Of course the fledgling industry oversold those early production figures as it chased loans / investment and the 'black gold' rush began...

    Nuts.




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    1. Max Keiser's been warning about this for years amongst others.

      If you apply any rational thought to Shale drilling, it is pretty clear that it doesn't pass a Reasonableness Test. You can crack open rocks, releasing molecules of hydrocarbon at a time and somehow you can recover economically viable quantities? Doesn't make much sense.

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    2. @SS

      Euan was a regular contributor to The Oil Drum which is sadly closed down now.

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    3. Aye, read that with interest during my look into the subject. The bubble had already burst before the price drop for oil - that research being 2013. Not even remotely sustainable with prices very high, never mind now.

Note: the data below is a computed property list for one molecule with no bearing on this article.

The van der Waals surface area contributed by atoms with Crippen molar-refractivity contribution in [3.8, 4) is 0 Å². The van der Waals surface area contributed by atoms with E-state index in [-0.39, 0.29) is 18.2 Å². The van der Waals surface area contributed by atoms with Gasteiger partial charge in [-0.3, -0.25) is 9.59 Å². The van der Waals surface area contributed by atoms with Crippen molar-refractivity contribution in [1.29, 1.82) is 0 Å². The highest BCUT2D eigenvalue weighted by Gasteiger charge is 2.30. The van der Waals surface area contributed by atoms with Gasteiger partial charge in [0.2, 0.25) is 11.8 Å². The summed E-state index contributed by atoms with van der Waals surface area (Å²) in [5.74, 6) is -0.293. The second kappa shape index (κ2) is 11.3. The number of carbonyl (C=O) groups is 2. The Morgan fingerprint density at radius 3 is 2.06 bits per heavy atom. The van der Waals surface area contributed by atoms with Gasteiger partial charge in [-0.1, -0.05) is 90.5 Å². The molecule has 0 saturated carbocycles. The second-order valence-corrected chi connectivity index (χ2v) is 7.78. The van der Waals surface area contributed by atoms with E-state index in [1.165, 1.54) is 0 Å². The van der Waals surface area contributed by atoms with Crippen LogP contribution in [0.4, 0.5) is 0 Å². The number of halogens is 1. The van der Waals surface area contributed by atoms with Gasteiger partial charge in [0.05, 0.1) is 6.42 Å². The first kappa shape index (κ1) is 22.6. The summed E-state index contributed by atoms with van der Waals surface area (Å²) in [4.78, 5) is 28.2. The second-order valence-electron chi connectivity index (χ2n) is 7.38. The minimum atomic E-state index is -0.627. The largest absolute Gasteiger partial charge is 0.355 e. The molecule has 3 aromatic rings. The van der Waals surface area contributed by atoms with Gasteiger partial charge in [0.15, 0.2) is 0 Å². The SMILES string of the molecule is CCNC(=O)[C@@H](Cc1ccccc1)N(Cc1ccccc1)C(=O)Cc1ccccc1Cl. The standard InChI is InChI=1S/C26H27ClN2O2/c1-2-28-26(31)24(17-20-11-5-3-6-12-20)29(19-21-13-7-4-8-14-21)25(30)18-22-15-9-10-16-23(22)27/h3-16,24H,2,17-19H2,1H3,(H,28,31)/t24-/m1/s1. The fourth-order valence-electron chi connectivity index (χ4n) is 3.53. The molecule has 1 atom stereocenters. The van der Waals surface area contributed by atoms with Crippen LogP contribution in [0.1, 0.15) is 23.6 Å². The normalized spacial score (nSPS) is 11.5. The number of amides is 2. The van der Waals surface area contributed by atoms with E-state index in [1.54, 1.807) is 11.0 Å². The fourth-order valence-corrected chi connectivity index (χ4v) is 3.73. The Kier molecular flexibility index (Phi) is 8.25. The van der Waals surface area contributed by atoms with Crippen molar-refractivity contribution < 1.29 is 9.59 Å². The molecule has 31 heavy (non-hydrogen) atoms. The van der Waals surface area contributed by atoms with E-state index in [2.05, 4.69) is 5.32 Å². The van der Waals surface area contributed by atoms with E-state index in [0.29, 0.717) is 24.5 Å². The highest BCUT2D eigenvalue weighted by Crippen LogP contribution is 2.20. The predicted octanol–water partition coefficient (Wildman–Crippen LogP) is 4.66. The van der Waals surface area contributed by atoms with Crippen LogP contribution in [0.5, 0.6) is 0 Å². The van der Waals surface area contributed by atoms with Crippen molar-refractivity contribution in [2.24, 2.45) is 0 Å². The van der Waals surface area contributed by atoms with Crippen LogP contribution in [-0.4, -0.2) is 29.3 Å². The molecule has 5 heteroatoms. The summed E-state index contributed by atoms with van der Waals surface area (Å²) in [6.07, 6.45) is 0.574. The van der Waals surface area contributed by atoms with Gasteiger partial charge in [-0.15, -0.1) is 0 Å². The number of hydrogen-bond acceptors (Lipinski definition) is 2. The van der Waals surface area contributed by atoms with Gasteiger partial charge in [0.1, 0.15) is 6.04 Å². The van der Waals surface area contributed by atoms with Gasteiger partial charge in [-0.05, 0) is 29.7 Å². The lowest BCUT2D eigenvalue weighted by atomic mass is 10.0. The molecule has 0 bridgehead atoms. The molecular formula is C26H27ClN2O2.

What is it about humans and bubbles / get rich quick schemes... Keep repeating the same mistakes.

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    4. Bubbles work for the same reason that Trickle Down "works". First in gets the money, by the time it reaches those outside the Elite, it's worthless. Adam Curtis has explored this a few times, his docs should be required in schools (instead of Creationism!)

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  13. Alasdair Allan,